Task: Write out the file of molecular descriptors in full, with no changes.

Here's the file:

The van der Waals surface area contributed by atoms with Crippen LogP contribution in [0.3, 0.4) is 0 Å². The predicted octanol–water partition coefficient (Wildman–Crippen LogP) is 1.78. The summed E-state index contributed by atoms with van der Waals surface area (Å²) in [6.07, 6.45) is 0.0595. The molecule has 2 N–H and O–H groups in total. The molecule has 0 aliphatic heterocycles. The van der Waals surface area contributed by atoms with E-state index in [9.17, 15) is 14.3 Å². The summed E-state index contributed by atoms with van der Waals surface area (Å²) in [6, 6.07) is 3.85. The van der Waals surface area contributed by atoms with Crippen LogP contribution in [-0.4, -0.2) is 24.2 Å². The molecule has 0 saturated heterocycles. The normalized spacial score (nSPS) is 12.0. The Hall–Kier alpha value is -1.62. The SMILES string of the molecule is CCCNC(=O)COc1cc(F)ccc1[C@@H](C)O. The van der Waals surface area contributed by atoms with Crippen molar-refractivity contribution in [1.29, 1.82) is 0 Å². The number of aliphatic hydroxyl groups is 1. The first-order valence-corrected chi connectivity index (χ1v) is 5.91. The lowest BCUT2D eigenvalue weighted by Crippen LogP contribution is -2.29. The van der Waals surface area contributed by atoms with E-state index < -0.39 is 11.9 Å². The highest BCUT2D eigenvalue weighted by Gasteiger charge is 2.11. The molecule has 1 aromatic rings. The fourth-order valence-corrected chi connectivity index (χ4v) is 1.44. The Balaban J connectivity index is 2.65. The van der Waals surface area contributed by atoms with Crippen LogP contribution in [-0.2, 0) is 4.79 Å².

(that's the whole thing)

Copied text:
The van der Waals surface area contributed by atoms with Crippen LogP contribution in [0.3, 0.4) is 0 Å². The predicted octanol–water partition coefficient (Wildman–Crippen LogP) is 1.78. The summed E-state index contributed by atoms with van der Waals surface area (Å²) in [6.07, 6.45) is 0.0595. The molecule has 2 N–H and O–H groups in total. The molecule has 0 aliphatic heterocycles. The van der Waals surface area contributed by atoms with E-state index in [9.17, 15) is 14.3 Å². The summed E-state index contributed by atoms with van der Waals surface area (Å²) in [6, 6.07) is 3.85. The van der Waals surface area contributed by atoms with Crippen LogP contribution in [-0.4, -0.2) is 24.2 Å². The molecule has 0 saturated heterocycles. The normalized spacial score (nSPS) is 12.0. The Hall–Kier alpha value is -1.62. The SMILES string of the molecule is CCCNC(=O)COc1cc(F)ccc1[C@@H](C)O. The van der Waals surface area contributed by atoms with Crippen molar-refractivity contribution in [1.29, 1.82) is 0 Å². The number of aliphatic hydroxyl groups is 1. The first-order valence-corrected chi connectivity index (χ1v) is 5.91. The lowest BCUT2D eigenvalue weighted by Crippen LogP contribution is -2.29. The van der Waals surface area contributed by atoms with E-state index < -0.39 is 11.9 Å². The highest BCUT2D eigenvalue weighted by Gasteiger charge is 2.11. The molecule has 1 aromatic rings. The fourth-order valence-corrected chi connectivity index (χ4v) is 1.44. The Balaban J connectivity index is 2.65. The van der Waals surface area contributed by atoms with Crippen LogP contribution in [-0.2, 0) is 4.79 Å².